B.C. company wins bid to buy NewPage mill

A firm based in British Columbia has been chosen as the successful bidder in the ongoing saga to sell the shuttered NewPage Port Hawkesbury mill.
A firm based in British Columbia has been chosen as the successful bidder for the shuttered NewPage Port Hawkesbury mill. (CBC)

A firm based in British Columbia has been chosen as the successful bidder in the ongoing saga to sell the shuttered NewPage Port Hawkesbury mill.

The winning bid from Pacific West Commercial Corp. was one of four evaluated by NewPage Port Hawkesbury, Ernst & Young and Sanabe & Associates, a New York investment bank.

"Negotiations will now proceed exclusively with Pacific West Commercial Corporation (PWCC) for a going concern purchase of the company's assets," said a news release from Ernst & Young, the court-appointed monitor handling the sale.

"The successful completion of a sale is subject to a number of significant conditions being satisfied as outlined in the PWCC offer. The focus will now shift to satisfying these conditions to facilitate a going concern sale of assets."

The value of Pacific West Commercial Corp.'s bid was not made public. The company is associated with Stern Partners Inc., a Vancouver investment firm that also owns Alberta Newsprint Co. of Whitecourt, Alta., and West Linn Paper Co., an Oregon-based mill.

The NewPage Port Hawkesbury mill was shut down in September after struggling with soaring fuel and electricity costs, a strong Canadian dollar and declining demand. It lost $50 million US over the last year, according to an affidavit NewPage filed with the court.

About 1,000 people were left without work when the operation closed, including 600 employees and approximately 400 forest contractors.

Ron Stern, the president of Stern Partners Inc., told CBC News the mill's newsprint machine will be left idle if the sale is approved. But he said its supercalendered machine will continue making glossy paper for magazines and catalogues.

"We're going through the whole structure of how work is done and trying to come up with the most efficient model — how you can safely and efficiently," Stern said in a telephone interview from Vancouver.

Electricity rates to be discussed

He said he's told the union at the mill that if his company buys the mill, many of the 600 people who used to work there will no longer have jobs.

"Unfortunately, I can tell you that they won't," he said.

Charlie Parker, the provincial Natural Resources Minister, said Pacific West Commercial Corp. will enter into further negotiations with the provincial government, the province's electric utility and the union representing mill workers.

"Our government is very pleased that the successful bidder is one that is looking to keep the mill operating in a sustainable way and will help maintain hundreds of jobs in rural Nova Scotia," he told a news conference on Wednesday.

"We will continue our discussions over the next several weeks with the Stern Group and our discussions will determine the appropriate type of government assistance required to operate this mill for years to come."

In the meantime, the province will spend $5 million to keep the lights on at the mill and ensure the building remains in sellable condition.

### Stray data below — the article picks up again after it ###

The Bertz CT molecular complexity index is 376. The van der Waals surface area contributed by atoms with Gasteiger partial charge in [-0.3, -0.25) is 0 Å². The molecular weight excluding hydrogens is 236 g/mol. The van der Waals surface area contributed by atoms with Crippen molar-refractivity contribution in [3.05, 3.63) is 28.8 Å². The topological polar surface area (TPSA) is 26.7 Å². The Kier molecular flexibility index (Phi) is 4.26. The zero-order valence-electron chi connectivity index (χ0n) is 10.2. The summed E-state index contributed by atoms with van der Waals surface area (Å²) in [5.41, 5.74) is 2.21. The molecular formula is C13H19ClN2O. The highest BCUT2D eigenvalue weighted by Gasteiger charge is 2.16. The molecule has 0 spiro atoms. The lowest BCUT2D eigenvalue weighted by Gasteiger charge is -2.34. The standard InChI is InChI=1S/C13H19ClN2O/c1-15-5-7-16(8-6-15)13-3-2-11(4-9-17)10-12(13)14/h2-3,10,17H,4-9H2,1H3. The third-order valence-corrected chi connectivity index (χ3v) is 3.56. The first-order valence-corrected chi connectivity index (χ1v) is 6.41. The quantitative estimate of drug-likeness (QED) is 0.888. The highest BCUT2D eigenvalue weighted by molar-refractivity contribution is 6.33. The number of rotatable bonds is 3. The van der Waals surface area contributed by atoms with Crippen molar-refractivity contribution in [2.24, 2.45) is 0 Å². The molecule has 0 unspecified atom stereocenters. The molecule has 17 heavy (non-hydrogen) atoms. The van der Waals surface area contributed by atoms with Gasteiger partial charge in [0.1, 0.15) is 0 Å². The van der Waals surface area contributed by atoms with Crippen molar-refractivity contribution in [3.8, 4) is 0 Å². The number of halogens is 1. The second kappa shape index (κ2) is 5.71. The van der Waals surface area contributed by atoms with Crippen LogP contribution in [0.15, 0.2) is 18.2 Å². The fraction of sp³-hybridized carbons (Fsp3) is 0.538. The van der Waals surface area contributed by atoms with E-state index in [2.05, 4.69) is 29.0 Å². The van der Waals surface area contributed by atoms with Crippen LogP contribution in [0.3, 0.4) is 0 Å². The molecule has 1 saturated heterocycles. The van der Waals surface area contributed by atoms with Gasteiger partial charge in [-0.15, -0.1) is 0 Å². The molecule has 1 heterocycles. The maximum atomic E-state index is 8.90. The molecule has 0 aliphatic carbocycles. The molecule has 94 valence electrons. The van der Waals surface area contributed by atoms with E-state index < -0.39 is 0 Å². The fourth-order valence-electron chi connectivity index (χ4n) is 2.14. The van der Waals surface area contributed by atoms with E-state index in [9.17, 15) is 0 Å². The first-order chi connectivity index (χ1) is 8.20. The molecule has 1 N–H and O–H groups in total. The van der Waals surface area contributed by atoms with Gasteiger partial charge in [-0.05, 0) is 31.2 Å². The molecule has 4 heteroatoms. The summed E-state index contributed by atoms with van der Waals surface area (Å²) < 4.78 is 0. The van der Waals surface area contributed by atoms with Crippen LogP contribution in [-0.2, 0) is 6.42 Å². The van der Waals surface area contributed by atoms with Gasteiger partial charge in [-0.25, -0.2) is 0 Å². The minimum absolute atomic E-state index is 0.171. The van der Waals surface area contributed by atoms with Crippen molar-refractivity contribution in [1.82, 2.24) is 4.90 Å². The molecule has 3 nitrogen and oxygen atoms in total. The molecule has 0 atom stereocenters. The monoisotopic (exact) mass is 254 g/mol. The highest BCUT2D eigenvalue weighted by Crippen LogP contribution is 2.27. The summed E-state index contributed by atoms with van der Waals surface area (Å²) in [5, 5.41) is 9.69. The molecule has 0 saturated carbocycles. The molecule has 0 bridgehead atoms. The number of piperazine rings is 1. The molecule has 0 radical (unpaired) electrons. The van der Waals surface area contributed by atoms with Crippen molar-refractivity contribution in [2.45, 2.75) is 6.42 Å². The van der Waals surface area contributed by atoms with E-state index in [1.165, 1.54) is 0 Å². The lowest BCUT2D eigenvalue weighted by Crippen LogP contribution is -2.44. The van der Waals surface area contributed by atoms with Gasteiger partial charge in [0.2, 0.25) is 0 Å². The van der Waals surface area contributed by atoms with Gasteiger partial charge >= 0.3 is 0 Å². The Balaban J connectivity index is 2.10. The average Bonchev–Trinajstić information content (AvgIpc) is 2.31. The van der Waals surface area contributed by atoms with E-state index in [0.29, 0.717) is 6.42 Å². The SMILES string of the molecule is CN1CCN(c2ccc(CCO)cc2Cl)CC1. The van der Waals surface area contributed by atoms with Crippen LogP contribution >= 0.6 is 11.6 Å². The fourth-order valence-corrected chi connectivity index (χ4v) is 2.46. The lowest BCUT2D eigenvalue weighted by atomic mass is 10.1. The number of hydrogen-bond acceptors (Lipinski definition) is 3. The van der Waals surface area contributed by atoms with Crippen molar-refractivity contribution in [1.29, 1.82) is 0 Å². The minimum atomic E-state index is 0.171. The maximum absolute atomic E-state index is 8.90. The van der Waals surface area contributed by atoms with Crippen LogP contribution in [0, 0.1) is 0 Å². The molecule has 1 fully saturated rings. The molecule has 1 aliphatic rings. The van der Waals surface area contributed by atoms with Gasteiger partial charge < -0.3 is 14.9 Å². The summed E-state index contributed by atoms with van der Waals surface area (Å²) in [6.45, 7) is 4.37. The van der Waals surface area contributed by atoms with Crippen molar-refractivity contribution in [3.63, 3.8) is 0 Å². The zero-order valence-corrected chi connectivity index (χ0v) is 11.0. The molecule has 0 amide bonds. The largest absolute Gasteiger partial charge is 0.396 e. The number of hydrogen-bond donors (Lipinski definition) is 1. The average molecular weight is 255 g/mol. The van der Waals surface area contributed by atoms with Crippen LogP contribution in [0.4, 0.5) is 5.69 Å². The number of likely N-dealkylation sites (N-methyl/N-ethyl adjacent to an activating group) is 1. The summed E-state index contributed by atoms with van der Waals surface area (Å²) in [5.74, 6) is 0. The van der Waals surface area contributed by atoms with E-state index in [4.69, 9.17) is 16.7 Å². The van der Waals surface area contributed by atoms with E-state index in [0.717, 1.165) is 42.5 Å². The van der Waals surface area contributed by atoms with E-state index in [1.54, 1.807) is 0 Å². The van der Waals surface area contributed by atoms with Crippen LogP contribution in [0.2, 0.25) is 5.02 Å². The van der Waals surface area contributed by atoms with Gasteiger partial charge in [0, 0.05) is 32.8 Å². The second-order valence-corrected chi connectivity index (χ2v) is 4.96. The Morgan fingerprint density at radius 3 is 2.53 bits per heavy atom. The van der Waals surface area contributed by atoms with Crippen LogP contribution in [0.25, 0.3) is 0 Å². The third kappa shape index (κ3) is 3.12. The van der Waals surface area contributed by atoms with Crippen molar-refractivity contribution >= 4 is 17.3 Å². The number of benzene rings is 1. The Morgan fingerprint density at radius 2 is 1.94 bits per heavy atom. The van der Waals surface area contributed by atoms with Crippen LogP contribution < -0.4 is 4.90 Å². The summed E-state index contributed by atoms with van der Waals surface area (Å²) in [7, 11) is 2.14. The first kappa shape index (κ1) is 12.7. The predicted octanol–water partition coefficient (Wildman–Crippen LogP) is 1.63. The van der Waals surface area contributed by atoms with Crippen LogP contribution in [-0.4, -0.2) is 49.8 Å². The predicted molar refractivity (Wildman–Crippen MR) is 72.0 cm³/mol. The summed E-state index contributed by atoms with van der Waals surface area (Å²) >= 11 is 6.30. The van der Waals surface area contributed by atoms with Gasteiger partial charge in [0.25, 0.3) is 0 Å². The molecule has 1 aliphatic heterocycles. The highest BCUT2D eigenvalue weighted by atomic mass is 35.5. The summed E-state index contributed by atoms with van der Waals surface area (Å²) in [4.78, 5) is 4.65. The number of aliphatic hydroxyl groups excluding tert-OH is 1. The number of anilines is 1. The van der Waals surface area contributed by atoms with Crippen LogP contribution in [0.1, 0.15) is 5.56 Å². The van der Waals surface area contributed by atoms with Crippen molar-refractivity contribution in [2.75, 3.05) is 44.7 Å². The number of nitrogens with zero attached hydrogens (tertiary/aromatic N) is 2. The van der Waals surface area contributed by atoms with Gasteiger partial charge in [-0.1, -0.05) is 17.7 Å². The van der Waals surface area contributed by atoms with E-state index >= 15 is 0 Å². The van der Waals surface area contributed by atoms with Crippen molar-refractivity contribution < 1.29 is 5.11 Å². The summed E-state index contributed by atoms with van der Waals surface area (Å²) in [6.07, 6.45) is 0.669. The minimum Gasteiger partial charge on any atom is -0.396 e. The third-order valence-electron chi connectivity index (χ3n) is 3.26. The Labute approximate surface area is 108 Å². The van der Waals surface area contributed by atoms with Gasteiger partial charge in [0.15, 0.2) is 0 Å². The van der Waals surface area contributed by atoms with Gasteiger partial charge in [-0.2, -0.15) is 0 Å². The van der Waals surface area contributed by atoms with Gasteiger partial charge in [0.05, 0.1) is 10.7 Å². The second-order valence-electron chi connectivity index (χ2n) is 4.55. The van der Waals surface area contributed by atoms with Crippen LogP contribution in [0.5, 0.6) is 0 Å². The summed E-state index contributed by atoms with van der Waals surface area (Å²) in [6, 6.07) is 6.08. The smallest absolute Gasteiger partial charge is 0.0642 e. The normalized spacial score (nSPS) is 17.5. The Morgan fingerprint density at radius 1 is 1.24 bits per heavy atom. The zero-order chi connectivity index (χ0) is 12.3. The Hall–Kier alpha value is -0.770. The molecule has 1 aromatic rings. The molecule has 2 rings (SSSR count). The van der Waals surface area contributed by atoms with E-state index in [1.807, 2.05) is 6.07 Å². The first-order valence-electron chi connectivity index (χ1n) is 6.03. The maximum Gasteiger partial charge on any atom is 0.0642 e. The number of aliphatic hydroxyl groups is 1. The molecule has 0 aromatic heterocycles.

Parker said Pacific West Commercial Corp. is already negotiating with Nova Scotia Power Inc. to secure a new deal on electricity rates. The mill is one of the province's largest consumers of electricity.

As well, he said the bidder has to negotiate new leases with the province to gain access to timber on Crown land, and the sale won't be final until a settlement is reached with the union.

Ernst and Young receiver Matt Harris says those are the prerequisites to achieving a sale.

"The significant conditions are around access to the fibre off of Crown land, an acceptable collective agreement and an acceptable energy rate," he told CBC News.

Stern said the company is looking for significant cost savings, but stressed he doesn't want to saddle Nova Scotians with higher electricity bills.

"We're not restarting it and suggesting that … other consumers should be paying more for power than they are with it not operating."

Mayor impressed by Stern Partners

Billy Joe MacLean, the mayor of Port Hawkesbury, said he had spoken with Ron Stern and that he was impressed by the businessman's track record and honesty.

"They took over a mill in Whitecourt, Alta., that has proven very successful. They cut costs, they improved the energy efficiency, they were really well-received by the community and really got involved in the community. It was a real success story," MacLean said Wednesday.

"From the offset, that company really impressed me with their vision for the mill — their innovativeness in terms of some of the plans that they have to cut costs, save money, to be efficient."

MacLean pointed out that the mill, which had been in operation for 50 years, has never been owned by a Canadian company.

"This is the first time we have a Canadian company from Canada that has successfully put forward a bid. So if they are the company that finally takes over — which I'm hoping they will be — it'll be the first time in 50 years."

The mayor said in his discussions with Stern, there was a part of the conversation that stuck in his mind.

"He said, 'We're not here for five or six years. If we have that plan, I don't want to purchase the mill. We want to operate this mill for 15 to 20 years or better. We want to prove that it can be successful, but it has to be efficient.' And those words impressed me because we want them here for the long haul," MacLean said.

Officials from NewPage Port Hawkesbury will appear in court on Jan. 18 to request a sales process extension until March 30.

With files from The Canadian Press